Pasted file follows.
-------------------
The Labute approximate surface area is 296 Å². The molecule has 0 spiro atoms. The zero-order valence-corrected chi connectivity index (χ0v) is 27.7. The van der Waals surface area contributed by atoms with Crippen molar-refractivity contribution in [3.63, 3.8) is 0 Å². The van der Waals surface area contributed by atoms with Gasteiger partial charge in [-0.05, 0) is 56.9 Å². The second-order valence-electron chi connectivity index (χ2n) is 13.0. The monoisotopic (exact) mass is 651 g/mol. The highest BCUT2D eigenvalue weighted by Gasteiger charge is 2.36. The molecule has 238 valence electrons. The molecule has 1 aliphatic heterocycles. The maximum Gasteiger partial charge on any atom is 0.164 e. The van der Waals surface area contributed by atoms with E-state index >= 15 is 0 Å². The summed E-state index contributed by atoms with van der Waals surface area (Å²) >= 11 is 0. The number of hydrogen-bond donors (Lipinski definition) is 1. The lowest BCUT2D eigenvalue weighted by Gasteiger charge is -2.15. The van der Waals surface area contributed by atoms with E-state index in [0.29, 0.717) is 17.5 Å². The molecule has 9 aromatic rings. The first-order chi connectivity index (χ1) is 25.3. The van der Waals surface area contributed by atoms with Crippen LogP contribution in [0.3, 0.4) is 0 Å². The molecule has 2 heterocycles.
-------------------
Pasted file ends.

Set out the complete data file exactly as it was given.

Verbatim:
The Labute approximate surface area is 296 Å². The molecule has 0 spiro atoms. The zero-order valence-corrected chi connectivity index (χ0v) is 27.7. The van der Waals surface area contributed by atoms with Crippen molar-refractivity contribution in [3.63, 3.8) is 0 Å². The van der Waals surface area contributed by atoms with Gasteiger partial charge in [-0.05, 0) is 56.9 Å². The second-order valence-electron chi connectivity index (χ2n) is 13.0. The monoisotopic (exact) mass is 651 g/mol. The highest BCUT2D eigenvalue weighted by Gasteiger charge is 2.36. The molecule has 238 valence electrons. The molecule has 1 aliphatic heterocycles. The maximum Gasteiger partial charge on any atom is 0.164 e. The van der Waals surface area contributed by atoms with E-state index >= 15 is 0 Å². The summed E-state index contributed by atoms with van der Waals surface area (Å²) >= 11 is 0. The number of hydrogen-bond donors (Lipinski definition) is 1. The lowest BCUT2D eigenvalue weighted by Gasteiger charge is -2.15. The van der Waals surface area contributed by atoms with E-state index in [0.29, 0.717) is 17.5 Å². The molecule has 9 aromatic rings. The first-order chi connectivity index (χ1) is 25.3. The van der Waals surface area contributed by atoms with Crippen LogP contribution in [0.3, 0.4) is 0 Å². The molecule has 2 heterocycles.